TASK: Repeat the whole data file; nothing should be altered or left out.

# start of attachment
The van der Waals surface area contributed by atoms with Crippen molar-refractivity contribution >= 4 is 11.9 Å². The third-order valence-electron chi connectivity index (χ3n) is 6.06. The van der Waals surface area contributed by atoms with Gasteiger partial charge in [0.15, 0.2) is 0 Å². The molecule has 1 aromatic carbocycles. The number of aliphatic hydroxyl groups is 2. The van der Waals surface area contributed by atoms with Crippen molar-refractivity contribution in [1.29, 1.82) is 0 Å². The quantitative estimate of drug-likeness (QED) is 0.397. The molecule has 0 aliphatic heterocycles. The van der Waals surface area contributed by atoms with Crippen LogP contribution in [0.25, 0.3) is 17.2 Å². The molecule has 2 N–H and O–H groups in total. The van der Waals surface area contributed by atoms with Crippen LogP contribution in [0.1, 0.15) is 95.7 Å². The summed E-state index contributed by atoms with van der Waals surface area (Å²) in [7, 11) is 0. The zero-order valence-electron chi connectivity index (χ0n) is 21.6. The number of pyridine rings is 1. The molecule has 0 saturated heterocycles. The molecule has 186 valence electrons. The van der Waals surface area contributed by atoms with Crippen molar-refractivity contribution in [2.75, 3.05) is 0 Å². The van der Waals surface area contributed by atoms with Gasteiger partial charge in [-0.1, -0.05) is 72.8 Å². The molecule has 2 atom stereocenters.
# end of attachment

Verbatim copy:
The van der Waals surface area contributed by atoms with Crippen molar-refractivity contribution >= 4 is 11.9 Å². The third-order valence-electron chi connectivity index (χ3n) is 6.06. The van der Waals surface area contributed by atoms with Gasteiger partial charge in [0.15, 0.2) is 0 Å². The molecule has 1 aromatic carbocycles. The number of aliphatic hydroxyl groups is 2. The van der Waals surface area contributed by atoms with Crippen molar-refractivity contribution in [1.29, 1.82) is 0 Å². The quantitative estimate of drug-likeness (QED) is 0.397. The molecule has 0 aliphatic heterocycles. The van der Waals surface area contributed by atoms with Crippen LogP contribution in [0.25, 0.3) is 17.2 Å². The molecule has 2 N–H and O–H groups in total. The van der Waals surface area contributed by atoms with Crippen LogP contribution in [0.1, 0.15) is 95.7 Å². The summed E-state index contributed by atoms with van der Waals surface area (Å²) in [7, 11) is 0. The zero-order valence-electron chi connectivity index (χ0n) is 21.6. The number of pyridine rings is 1. The molecule has 0 saturated heterocycles. The molecule has 186 valence electrons. The van der Waals surface area contributed by atoms with Crippen molar-refractivity contribution in [2.75, 3.05) is 0 Å². The van der Waals surface area contributed by atoms with Gasteiger partial charge in [-0.1, -0.05) is 72.8 Å². The molecule has 2 atom stereocenters.